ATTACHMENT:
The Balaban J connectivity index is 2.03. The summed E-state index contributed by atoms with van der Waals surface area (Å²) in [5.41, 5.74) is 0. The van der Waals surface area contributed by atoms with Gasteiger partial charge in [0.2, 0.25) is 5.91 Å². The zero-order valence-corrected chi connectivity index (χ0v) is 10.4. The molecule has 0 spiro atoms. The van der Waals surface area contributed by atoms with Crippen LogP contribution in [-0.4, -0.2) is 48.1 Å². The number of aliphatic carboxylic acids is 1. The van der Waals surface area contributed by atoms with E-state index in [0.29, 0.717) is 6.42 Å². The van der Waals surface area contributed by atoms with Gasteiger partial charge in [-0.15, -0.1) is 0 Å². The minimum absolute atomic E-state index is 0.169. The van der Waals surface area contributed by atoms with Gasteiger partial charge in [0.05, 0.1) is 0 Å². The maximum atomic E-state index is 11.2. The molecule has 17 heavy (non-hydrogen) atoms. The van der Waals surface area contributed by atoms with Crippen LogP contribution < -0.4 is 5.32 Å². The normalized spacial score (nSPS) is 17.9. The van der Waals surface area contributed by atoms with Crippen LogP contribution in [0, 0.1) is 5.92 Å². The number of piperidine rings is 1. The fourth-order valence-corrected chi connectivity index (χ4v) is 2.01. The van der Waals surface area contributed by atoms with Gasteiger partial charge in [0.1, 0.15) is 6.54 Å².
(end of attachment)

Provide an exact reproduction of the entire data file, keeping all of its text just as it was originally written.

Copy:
The Balaban J connectivity index is 2.03. The summed E-state index contributed by atoms with van der Waals surface area (Å²) in [5.41, 5.74) is 0. The van der Waals surface area contributed by atoms with Gasteiger partial charge in [0.2, 0.25) is 5.91 Å². The zero-order valence-corrected chi connectivity index (χ0v) is 10.4. The molecule has 0 spiro atoms. The van der Waals surface area contributed by atoms with Crippen LogP contribution in [-0.4, -0.2) is 48.1 Å². The number of aliphatic carboxylic acids is 1. The van der Waals surface area contributed by atoms with E-state index in [0.29, 0.717) is 6.42 Å². The van der Waals surface area contributed by atoms with Gasteiger partial charge in [-0.15, -0.1) is 0 Å². The minimum absolute atomic E-state index is 0.169. The van der Waals surface area contributed by atoms with Gasteiger partial charge in [0.05, 0.1) is 0 Å². The maximum atomic E-state index is 11.2. The molecule has 17 heavy (non-hydrogen) atoms. The van der Waals surface area contributed by atoms with Crippen LogP contribution < -0.4 is 5.32 Å². The normalized spacial score (nSPS) is 17.9. The van der Waals surface area contributed by atoms with Crippen LogP contribution in [0, 0.1) is 5.92 Å². The number of piperidine rings is 1. The fourth-order valence-corrected chi connectivity index (χ4v) is 2.01. The van der Waals surface area contributed by atoms with Gasteiger partial charge in [0.1, 0.15) is 6.54 Å².